Statistics on Occupational Diseases 2018

In total, 4.619 reports of occupational diseases were registered at the Netherlands Center for Occupational Diseases (NCvB) by 792 Dutch occupational physicians in 2017. This emerges from the Statistics on Occupational Diseases 2017.

Mental diseases accounted for 57% (2.639 reports) and related primarily to stress related disorders and burnout. Another large number of reports were related to musculoskeletal disorders (1312; 28%) like soft tissue disorders of the shoulder and upper arm (223; 17%), epicondylitis lateralis (177; 14%), and non-specific shoulder complaints (96; 7%).

Temporary incapacity for work was reported in 83% of the reports and permanent incapacity in 6%. In two-thirds of the reports, the age of the workers was above 40 years. Slightly more female employees had an occupational disease compared to male employees (50.4% vs 49.6% respectively).  The economic sectors with the highest incidence of occupational diseases per 100.000 workers were the industry (299; 95% confidence interval (CI): 256-343); transport (248; 95% CI: 192-303); and government (247; 95% CI: 203-291).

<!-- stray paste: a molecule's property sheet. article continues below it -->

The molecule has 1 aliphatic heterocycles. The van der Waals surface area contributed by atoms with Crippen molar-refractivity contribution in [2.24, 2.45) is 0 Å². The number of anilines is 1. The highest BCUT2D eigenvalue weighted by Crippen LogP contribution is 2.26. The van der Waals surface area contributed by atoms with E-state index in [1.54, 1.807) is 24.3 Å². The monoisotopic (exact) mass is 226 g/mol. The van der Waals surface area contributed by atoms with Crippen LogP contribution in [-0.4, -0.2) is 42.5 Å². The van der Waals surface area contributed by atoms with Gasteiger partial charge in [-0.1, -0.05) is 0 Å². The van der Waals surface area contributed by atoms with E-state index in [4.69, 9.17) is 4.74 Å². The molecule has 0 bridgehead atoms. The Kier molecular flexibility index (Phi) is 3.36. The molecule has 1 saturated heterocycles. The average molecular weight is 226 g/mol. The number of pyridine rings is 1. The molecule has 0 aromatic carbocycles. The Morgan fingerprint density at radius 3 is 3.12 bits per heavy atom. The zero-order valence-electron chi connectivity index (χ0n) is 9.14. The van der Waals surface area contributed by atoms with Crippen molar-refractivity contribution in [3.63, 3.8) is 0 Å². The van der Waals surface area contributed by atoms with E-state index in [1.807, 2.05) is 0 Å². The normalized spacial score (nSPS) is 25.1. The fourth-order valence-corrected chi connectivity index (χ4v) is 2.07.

Workers in lower socioeconomic positions (SEP) showed a three times higher risk of an occupational disease. Workers in lower SEP – for instance jobs in the industry, construction industry or transport – showed more temporary and permanent incapacity for work due to musculoskeletal disorders. Among the higher SEP, distress/burnout comprised 60% of the OD diagnoses.